Build Your Own PC Classes Glasgow – Summer 2018
The British Youth IT College was proud to offer a crash course on how to build your own PC.
In 2018, while having a full-scale desktop computer has become almost obsolete due to the prevalence of mobile phones and laptops, the gaming PC market has never been stronger with the largest graphics card maker, NVIDIA, reporting record sales in 2017. Factor in the cheapness of actually buying games on PC compared to console and the popularity of Free-To-Play games like Fortnite and League of Legends, you begin to see why this market is thriving so much.
So with that in mind, the question to be asked is this: what is actually involved in building my own PC?
Our class covered this and more so settle in and let’s go over what was taught at BYITC’s Build Your Own PC class in Glasgow.
Introduction to Health and Safety, Components
When building a PC and installing the various components we really wanted to stress certain things when it comes to personal safety and handling expensive, sometimes fragile, equipment so we let the students know all about things like grounding to prevent static electricity damage to themselves and the components. With Health and Safety covered we introduced the kids to all of the various components involved in building up a PC with a brief overview of each part and their operation.
With the introduction out of the way, we got the students involved in building the PC with hands-on demos of how to install each part. We went over the correct order of installation, tools that might be required and the proper technique for handling and installing parts that might require any extra care such as the CPU socket.
Cable Management & Cooling
Now that the parts were installed we went over perhaps the most underrated part of PC building and maintenance – Cable Management. If the inside of the case is messy you can end up badly affecting the internal cooling of the PC which can lead to unnecessary and even dangerous overheating of parts.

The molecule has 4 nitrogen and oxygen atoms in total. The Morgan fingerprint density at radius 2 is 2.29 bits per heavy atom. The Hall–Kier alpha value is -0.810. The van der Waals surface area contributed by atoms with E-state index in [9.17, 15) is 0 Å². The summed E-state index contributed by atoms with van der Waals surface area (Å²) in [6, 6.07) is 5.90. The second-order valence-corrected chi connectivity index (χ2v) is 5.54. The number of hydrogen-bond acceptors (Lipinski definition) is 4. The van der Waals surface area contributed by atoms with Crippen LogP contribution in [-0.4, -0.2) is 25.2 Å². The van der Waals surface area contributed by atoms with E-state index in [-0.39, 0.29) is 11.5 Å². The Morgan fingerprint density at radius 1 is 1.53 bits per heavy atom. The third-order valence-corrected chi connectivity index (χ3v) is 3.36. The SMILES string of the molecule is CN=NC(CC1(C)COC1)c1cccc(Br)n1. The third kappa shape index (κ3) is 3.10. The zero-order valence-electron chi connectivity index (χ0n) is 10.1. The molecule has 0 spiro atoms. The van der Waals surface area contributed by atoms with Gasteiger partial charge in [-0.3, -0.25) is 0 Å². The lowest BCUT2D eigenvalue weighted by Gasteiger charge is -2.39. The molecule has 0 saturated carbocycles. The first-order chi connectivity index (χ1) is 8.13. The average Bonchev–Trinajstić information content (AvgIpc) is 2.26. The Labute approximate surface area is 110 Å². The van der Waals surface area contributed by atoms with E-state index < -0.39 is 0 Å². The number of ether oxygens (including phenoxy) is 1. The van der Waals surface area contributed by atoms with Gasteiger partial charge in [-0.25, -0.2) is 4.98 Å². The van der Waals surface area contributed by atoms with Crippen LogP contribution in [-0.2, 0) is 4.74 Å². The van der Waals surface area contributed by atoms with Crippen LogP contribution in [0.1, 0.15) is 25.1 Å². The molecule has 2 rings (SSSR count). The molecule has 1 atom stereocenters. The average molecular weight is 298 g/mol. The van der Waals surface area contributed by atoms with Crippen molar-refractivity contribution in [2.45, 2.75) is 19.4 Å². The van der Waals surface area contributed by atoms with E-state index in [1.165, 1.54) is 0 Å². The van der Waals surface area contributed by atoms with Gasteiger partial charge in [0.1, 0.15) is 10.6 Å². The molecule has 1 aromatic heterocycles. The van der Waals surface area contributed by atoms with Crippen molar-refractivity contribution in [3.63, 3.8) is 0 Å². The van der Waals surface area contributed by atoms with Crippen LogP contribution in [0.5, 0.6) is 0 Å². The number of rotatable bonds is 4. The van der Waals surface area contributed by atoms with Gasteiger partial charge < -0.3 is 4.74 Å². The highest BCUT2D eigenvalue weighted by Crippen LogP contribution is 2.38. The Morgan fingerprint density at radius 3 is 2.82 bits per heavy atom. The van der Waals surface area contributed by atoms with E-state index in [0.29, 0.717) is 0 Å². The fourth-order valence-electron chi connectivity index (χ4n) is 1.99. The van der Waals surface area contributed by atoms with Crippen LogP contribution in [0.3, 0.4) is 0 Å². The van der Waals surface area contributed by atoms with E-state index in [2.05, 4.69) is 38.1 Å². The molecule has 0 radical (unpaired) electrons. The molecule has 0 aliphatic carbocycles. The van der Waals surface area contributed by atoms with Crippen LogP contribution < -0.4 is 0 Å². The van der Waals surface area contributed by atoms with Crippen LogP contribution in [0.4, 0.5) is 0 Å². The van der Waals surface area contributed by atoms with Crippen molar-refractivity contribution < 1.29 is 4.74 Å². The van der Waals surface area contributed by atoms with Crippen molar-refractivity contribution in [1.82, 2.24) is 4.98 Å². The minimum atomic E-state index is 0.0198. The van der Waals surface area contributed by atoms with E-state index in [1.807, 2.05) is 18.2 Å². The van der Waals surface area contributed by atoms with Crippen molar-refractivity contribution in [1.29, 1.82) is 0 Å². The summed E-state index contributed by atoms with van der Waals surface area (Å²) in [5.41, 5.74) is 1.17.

Of course, the main reason you want to manage cables is for aesthetics as the last thing you want is a messy PC case. The horror. If you see a single cable you may as well throw the entire thing in the bin if you ask me (only slightly joking).
Turning the PC on, Installing OS and Getting Started
With students case looking fit and proper, all components installed and everything ready to go we moved into the final component installation check with a quiz to test everything the students had learned up until now. Next, we got to the most terrifying part of building a PC.
Turning it on for the first time.
It’s not unusual to get some errors here as quite often you can simply forget a cable or maybe you forgot to actually plug it into the wall. We wanted the students to be aware of this as moments of panic can be solved with a cool head and a quick check.
With the machine finally on we showed the kids how to boot into BIOS and configure the various settings you might need to adjust when first booting up a machine. This could be as simple as telling the computer which hard drive to use, to something like overclocking but that topic is beyond the scope of this course.
Once we showed the kids the bios and pointed the computer to the correct hard drive it was time to install the operating system. In our case, we used Windows 10 and went over the various ways to install from using the hard drive to using a flash drive.
Now that we had the OS properly installed we gave a brief overview of how to install drivers and set up some of the basic software needed for a gaming PC. With gaming library programs like Steam, Origin and Uplay all installed we finally had a proper gaming PC
The best part of owning a PC
The final part of the lesson was an overview of arguably the best thing about having a proper custom gaming PC:-
Upgrading your PC
Unlike a gaming console you can, over time, replace out of date parts with the most up to date components to ensure the best possible performance in your games. This can save you money and ensure you can play all of your games for as long as you want. For example, you can play games on a PC from the 90’s which isn’t something you will be able to do as easily, or cheaply, on an XBOX or Playstation.
Our overview gave the students advice on what components to upgrade, how to upgrade them and when to upgrade.
That brings us to the end of the class. Thank you for reading and if you have any questions about this course please feel free to get in touch.
If you would like more information about this course please click HERE.